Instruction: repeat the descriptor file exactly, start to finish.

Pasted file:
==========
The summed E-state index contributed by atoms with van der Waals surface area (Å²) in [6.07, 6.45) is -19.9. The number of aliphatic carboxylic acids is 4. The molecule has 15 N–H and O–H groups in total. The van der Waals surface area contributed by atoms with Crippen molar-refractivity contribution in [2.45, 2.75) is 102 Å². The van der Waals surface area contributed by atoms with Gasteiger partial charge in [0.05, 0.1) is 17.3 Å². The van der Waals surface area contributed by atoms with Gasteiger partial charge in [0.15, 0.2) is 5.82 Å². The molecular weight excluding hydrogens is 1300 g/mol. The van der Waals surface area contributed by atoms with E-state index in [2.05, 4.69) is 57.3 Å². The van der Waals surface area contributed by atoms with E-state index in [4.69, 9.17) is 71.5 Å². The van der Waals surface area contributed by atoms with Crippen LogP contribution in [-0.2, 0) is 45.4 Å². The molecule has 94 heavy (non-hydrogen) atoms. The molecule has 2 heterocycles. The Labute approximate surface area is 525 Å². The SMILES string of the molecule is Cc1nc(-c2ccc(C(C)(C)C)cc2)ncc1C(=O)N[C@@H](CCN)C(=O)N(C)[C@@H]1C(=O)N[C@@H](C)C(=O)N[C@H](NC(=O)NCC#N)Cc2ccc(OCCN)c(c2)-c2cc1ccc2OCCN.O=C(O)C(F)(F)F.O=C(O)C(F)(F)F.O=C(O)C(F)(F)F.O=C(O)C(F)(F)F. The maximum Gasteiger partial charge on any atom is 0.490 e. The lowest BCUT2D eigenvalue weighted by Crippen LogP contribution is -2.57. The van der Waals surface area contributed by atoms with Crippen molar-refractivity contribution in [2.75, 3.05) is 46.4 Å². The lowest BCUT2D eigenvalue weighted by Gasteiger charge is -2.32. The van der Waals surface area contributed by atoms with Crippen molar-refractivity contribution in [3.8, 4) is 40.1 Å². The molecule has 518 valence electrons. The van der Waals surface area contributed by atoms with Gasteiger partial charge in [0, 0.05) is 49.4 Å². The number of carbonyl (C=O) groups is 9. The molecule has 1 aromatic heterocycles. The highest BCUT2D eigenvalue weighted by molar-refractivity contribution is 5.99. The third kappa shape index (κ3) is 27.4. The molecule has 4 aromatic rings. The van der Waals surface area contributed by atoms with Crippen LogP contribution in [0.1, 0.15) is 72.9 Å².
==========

The summed E-state index contributed by atoms with van der Waals surface area (Å²) in [6.07, 6.45) is -19.9. The number of aliphatic carboxylic acids is 4. The molecule has 15 N–H and O–H groups in total. The van der Waals surface area contributed by atoms with Crippen molar-refractivity contribution in [2.45, 2.75) is 102 Å². The van der Waals surface area contributed by atoms with Gasteiger partial charge in [0.05, 0.1) is 17.3 Å². The van der Waals surface area contributed by atoms with Gasteiger partial charge in [0.15, 0.2) is 5.82 Å². The molecular weight excluding hydrogens is 1300 g/mol. The van der Waals surface area contributed by atoms with E-state index in [2.05, 4.69) is 57.3 Å². The van der Waals surface area contributed by atoms with E-state index in [4.69, 9.17) is 71.5 Å². The van der Waals surface area contributed by atoms with Crippen LogP contribution in [-0.2, 0) is 45.4 Å². The molecule has 94 heavy (non-hydrogen) atoms. The molecule has 2 heterocycles. The Labute approximate surface area is 525 Å². The SMILES string of the molecule is Cc1nc(-c2ccc(C(C)(C)C)cc2)ncc1C(=O)N[C@@H](CCN)C(=O)N(C)[C@@H]1C(=O)N[C@@H](C)C(=O)N[C@H](NC(=O)NCC#N)Cc2ccc(OCCN)c(c2)-c2cc1ccc2OCCN.O=C(O)C(F)(F)F.O=C(O)C(F)(F)F.O=C(O)C(F)(F)F.O=C(O)C(F)(F)F. The maximum Gasteiger partial charge on any atom is 0.490 e. The lowest BCUT2D eigenvalue weighted by Crippen LogP contribution is -2.57. The van der Waals surface area contributed by atoms with Crippen molar-refractivity contribution in [2.75, 3.05) is 46.4 Å². The lowest BCUT2D eigenvalue weighted by Gasteiger charge is -2.32. The van der Waals surface area contributed by atoms with Crippen molar-refractivity contribution in [3.8, 4) is 40.1 Å². The molecule has 518 valence electrons. The van der Waals surface area contributed by atoms with Gasteiger partial charge in [0, 0.05) is 49.4 Å². The number of carbonyl (C=O) groups is 9. The molecule has 1 aromatic heterocycles. The highest BCUT2D eigenvalue weighted by molar-refractivity contribution is 5.99. The third kappa shape index (κ3) is 27.4. The molecule has 4 aromatic rings. The van der Waals surface area contributed by atoms with Crippen LogP contribution in [0.1, 0.15) is 72.9 Å².